I’m : a programmer, writer, podcaster, geek, and coffee enthusiast.

Why I take photos

Many people take photos professionally, and I might look like a bit of a tool for buying much of the same equipment they do and posting my photos in some of the same places they post theirs while lacking most of their talent.

Merlin Mann recently wrote a great piece on why he takes photos, entitled Photography, and the Tolerance for Courageous Sucking. Read the whole thing, but I liked this part most:

Yeah, I know, it’s no masterpiece, but I’m proud of it for reasons of my own. Because, last night, as I was splayed prone in the fog along Taraval Street, I realized I was getting a little better at this.

The key is that he’s taking photos for himself. And that’s my motivation as well.

Sometimes I share my favorites with the internet. But I’m not displaying them with any intentionally implied semblance of expertise: I have absolutely no idea what I’m doing. I’ve never taken a photography class. My framing and perspectives need a lot of work (Tiff is much better at those). My keeper rate is pathetic. I never plan or set up anything. Many of my best photos are the results of luck, not skill. And my subject matter is fatally dull for nearly everyone except me and occasionally my friends or coworkers.

But I’m not taking photos to create world-class art. I don’t care if my photos aren’t popular or relevant to other people.

I take photos to document my life and the people, places, and things around me. Most of my photos were taken in my office or at home, because those are the places in which I spend the most time.

I photograph people around me doing absolutely ordinary things, like working at their computers. I know it’s not interesting to you. But it’s interesting to me because I know these people, and this was my life for this time period. And when I look back at these pictures in ten years, they’ll bring back the good memories of this environment that I spent part of my life in with these people.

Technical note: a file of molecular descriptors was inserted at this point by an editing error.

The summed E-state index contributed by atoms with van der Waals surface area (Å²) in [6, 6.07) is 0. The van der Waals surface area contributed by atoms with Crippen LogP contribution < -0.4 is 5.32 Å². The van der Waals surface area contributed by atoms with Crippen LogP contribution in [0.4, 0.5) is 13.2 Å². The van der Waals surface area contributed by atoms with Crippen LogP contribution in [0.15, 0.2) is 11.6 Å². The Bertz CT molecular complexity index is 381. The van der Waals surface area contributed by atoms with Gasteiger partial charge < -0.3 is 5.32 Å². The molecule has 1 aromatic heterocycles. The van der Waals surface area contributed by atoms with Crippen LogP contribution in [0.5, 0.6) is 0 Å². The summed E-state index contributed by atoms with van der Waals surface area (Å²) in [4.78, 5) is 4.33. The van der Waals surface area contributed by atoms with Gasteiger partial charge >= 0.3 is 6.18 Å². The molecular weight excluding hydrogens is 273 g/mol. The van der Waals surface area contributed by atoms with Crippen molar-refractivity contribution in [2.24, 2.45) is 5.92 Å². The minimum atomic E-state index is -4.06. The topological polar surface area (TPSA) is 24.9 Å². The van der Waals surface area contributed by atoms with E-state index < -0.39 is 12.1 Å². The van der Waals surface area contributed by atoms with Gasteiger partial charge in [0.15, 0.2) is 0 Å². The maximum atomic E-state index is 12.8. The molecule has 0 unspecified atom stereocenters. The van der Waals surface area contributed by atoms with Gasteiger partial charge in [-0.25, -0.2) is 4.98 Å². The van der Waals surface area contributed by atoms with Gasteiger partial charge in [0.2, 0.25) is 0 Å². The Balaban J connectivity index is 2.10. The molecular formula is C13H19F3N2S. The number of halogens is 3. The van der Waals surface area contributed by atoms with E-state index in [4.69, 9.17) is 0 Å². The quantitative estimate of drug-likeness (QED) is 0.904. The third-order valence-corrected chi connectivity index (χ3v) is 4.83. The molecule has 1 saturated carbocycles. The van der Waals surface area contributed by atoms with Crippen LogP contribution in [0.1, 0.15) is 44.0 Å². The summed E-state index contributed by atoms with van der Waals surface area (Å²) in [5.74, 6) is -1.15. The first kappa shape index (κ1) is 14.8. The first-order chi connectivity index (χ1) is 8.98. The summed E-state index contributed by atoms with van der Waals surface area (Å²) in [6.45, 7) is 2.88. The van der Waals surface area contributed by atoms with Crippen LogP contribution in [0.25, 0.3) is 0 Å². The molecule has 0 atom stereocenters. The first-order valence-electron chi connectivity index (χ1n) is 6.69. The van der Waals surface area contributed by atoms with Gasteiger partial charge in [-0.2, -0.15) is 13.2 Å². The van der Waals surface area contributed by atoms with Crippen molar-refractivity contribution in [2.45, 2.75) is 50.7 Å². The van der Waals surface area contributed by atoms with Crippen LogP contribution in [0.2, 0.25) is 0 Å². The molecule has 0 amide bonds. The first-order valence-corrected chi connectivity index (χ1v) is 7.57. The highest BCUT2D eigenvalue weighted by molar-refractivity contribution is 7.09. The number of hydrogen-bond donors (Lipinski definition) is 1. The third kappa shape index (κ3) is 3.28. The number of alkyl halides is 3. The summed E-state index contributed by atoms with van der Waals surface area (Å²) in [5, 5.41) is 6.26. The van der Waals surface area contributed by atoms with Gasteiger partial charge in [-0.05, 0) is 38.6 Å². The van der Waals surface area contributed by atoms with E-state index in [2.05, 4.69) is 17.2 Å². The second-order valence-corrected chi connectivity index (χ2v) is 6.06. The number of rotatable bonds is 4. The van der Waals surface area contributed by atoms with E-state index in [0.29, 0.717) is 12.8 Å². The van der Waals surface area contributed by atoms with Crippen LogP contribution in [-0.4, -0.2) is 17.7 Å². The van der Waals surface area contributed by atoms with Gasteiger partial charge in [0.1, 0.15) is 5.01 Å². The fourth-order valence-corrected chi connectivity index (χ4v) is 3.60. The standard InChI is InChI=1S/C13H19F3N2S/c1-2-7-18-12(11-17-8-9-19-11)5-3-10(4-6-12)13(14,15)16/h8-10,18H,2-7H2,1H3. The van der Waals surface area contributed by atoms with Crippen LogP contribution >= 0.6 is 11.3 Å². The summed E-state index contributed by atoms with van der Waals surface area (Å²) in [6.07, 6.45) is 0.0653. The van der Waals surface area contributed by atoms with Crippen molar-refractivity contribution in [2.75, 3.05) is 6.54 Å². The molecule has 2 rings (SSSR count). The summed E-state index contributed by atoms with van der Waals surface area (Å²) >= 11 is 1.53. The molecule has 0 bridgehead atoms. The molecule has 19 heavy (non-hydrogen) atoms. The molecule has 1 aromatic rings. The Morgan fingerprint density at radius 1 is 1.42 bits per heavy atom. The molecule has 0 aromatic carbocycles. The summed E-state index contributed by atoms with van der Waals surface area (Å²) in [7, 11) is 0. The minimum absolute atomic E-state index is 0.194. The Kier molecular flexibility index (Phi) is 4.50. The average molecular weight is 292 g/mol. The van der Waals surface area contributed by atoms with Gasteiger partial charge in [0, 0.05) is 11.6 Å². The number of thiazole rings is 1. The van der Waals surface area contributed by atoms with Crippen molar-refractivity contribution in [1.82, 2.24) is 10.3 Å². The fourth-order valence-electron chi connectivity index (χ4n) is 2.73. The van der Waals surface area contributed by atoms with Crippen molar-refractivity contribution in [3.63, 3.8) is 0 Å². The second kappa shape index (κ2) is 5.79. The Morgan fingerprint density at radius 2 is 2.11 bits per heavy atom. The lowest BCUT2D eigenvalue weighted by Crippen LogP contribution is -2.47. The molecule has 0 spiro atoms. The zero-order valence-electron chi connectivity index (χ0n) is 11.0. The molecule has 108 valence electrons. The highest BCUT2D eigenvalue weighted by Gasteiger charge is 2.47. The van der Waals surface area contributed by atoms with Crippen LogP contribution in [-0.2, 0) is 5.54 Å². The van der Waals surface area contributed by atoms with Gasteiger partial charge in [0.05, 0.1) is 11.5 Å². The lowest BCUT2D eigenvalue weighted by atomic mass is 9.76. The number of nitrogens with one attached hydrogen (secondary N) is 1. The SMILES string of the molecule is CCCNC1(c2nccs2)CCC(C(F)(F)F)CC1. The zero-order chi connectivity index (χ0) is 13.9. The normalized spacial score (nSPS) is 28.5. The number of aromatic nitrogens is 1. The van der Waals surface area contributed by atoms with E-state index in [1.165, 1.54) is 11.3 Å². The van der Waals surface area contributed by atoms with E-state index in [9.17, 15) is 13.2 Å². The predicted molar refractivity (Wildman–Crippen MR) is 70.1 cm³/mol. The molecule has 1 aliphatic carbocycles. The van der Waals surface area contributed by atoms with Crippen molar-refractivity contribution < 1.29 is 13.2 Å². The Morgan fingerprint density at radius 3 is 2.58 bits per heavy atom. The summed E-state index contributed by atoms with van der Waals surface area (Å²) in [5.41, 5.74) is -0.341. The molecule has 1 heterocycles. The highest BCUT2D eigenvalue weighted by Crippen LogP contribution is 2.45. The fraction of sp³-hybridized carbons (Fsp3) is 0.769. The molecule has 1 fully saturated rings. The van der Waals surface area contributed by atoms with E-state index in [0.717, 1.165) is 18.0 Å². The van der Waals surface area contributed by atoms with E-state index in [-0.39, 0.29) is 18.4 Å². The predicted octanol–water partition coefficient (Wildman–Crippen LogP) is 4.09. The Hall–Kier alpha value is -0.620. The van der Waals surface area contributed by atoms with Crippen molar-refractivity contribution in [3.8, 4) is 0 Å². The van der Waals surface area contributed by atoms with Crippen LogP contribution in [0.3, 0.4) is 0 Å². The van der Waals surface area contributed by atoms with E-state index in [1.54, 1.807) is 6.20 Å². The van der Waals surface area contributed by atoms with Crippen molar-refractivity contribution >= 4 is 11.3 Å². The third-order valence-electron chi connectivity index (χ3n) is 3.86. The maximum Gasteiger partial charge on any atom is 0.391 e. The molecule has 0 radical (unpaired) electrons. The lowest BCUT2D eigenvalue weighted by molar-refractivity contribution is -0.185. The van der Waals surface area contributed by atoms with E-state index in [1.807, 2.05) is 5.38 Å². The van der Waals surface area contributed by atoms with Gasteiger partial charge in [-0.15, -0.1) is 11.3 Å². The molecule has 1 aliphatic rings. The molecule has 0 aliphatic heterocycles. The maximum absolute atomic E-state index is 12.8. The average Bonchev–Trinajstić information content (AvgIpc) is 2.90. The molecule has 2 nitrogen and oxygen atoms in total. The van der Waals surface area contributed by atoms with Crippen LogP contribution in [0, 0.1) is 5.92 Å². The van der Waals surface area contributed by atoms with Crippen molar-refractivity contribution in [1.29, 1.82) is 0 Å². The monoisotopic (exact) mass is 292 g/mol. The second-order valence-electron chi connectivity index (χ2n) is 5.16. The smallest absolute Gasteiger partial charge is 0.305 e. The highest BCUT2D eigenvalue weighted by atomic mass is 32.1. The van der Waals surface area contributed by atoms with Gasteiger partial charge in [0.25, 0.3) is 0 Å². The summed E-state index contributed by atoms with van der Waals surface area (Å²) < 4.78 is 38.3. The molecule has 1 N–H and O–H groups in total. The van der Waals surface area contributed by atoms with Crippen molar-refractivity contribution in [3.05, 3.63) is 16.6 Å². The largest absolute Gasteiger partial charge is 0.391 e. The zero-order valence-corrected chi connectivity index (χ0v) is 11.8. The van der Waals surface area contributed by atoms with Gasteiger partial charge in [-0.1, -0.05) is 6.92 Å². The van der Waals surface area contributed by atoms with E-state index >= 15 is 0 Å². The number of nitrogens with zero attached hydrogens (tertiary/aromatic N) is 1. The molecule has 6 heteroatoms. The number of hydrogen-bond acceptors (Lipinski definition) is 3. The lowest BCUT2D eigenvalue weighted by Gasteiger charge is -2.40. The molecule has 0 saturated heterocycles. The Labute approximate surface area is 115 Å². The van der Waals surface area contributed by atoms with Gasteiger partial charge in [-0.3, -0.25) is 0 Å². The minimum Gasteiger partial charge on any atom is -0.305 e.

I love taking pictures of random things. I can take a picture of a CPU fan, and I’ll enjoy it, because I like the way that CPU fan looks, and I’ll know it was my CPU fan and it cooled well as part of this great silent computer I built. It’s documenting a minor accomplishment in my life or some thing I liked. To a pro photographer or aficionado, this would be the most worthless picture they’d ever seen. To me, it’s a valuable memory.

I could easily take these types of photos with any consumer point-and-shoot camera, and it would be far more practical: I could get a pocket-sized model instead of carrying around 5 pounds of equipment in a backpack wherever I go. I could spend a few hundred dollars instead of thousands.

But then the pictures would suck. Another side of my personality interferes with that idea: I’m absolutely ruthless about quality. I want all of my photos to be technically great: high sharpness, contrast, and saturation with low noise, no CA, and no unintended distortion.

Essentially, I strive to take technically great photos of the people and everyday minutia in my life for my own satisfaction.

To anyone who knows me well, that shouldn’t come as much of a surprise. And the reasons I write are very similar.

So I buy all of this big, heavy, expensive stuff to take technically good but compositionally mediocre pictures of boring things. But I do it for me, because I’m slowly developing a skill that I’ve always wanted to have, and the process is producing results that I value highly. Any enjoyment or praise of my photos by others is a welcome bonus, but not the goal at all.